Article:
Despite his hugely frustrating spell at Leeds, Peacock – who eventually joined Plymouth Argyle for a brief stint in October 1967 before retiring at the age of 30 after fighting a losing battle with injury – proved massively popular with staff and team-mates alike after quickly embracing the family ethos at Elland Road and has no regrets at making the move.
Although a liberal sprinkling of luck would have been welcome.
On his time at Leeds, where he scored 27 goals in 54 appearances, Peacock, now 73, said: “What I remember more than anything else are all the injuries!
“I got injured on a pre-season tour in Berlin and never really recovered. By the time I’d got back to Leeds, the blood had congealed and they couldn’t really operate. And from there on, it was one long battle all the way.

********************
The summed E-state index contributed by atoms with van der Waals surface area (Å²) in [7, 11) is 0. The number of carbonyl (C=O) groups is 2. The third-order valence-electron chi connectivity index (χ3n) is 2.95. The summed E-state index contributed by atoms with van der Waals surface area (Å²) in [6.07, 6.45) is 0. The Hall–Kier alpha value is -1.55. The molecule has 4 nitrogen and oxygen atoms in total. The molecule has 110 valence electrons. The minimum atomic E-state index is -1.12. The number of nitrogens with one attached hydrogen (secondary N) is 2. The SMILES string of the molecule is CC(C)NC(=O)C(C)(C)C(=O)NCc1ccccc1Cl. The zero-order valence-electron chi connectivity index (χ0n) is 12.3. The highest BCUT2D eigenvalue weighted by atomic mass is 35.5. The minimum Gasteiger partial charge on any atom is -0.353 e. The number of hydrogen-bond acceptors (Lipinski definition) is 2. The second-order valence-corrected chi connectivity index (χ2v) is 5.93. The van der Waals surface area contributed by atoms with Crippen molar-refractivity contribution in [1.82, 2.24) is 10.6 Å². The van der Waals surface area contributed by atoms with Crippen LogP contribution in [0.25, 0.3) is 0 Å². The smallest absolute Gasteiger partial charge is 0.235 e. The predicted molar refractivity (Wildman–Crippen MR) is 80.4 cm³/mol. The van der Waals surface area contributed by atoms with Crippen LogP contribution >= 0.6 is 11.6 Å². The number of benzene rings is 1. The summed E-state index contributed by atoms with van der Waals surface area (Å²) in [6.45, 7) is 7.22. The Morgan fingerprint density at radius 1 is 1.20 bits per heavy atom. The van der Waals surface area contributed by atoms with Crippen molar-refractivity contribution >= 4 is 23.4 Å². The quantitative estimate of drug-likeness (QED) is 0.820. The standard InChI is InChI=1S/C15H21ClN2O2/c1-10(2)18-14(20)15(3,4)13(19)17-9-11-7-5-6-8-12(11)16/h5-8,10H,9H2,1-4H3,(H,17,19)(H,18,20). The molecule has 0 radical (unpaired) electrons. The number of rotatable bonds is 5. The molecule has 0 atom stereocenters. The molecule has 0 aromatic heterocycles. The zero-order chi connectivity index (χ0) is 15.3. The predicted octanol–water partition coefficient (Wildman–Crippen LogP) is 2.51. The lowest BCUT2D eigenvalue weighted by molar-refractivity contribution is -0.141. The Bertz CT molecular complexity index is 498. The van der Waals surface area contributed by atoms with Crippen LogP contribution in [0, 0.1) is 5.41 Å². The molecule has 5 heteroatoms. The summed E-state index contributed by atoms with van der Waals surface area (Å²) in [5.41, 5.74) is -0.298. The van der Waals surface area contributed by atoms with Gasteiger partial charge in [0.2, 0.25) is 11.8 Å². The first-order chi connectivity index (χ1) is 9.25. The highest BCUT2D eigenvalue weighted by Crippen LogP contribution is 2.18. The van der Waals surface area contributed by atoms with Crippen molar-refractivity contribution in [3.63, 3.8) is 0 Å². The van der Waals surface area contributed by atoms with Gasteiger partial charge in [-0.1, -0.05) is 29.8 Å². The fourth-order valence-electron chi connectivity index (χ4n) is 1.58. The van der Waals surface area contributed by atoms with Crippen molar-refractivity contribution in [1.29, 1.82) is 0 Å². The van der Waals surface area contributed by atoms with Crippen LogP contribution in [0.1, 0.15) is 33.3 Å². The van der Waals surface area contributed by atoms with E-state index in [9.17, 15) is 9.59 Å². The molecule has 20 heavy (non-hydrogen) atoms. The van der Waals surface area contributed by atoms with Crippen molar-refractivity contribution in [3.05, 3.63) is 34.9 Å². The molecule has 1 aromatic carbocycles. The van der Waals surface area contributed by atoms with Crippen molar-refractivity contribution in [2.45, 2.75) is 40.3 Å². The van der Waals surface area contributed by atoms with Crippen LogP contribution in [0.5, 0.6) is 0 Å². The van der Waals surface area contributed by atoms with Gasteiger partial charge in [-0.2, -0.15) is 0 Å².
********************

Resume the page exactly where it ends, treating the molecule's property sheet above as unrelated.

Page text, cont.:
“I got back, but wasn’t really near the fitness I should have been.
“At the back of my mind as well, was the fact that if I’d not been injured, I’d have possibly been playing for England, with a World Cup coming on. But I was never the same after the injury.
“I remember the FA Cup final, obviously. I was never fit to play. There were a couple of us who weren’t really fit and I certainly wasn’t. If we’d had a squad team like today, I don’t think I’d have played. The day was just a big disappointment and we’d also get pipped for the (First Division) championship as well.”
“But I have to say they were a great set of lads at Leeds. I remember playing against Big Jack and Norman (Hunter) at Middlesbrough and used to think: ‘I’d rather play with them than against them!’. Bobby Collins was also there and he was the architect of everything at the start, then Billy and John Giles came through. Tremendous players and their vision was phenomenal, with the strength of the lads at the back and the young lads like Peter Lorimer and Eddie Gray coming through.
Don set it up right and you have got to give them the accolades they deserved.
“The atmosphere was great, you did your job and there were no arguments or nothing.
“It was a different kettle of fish (to Middlesbrough). I was brought up at Middlesbrough through the youth team, but I’d never had the involvement with the backroom staff that they had at Leeds.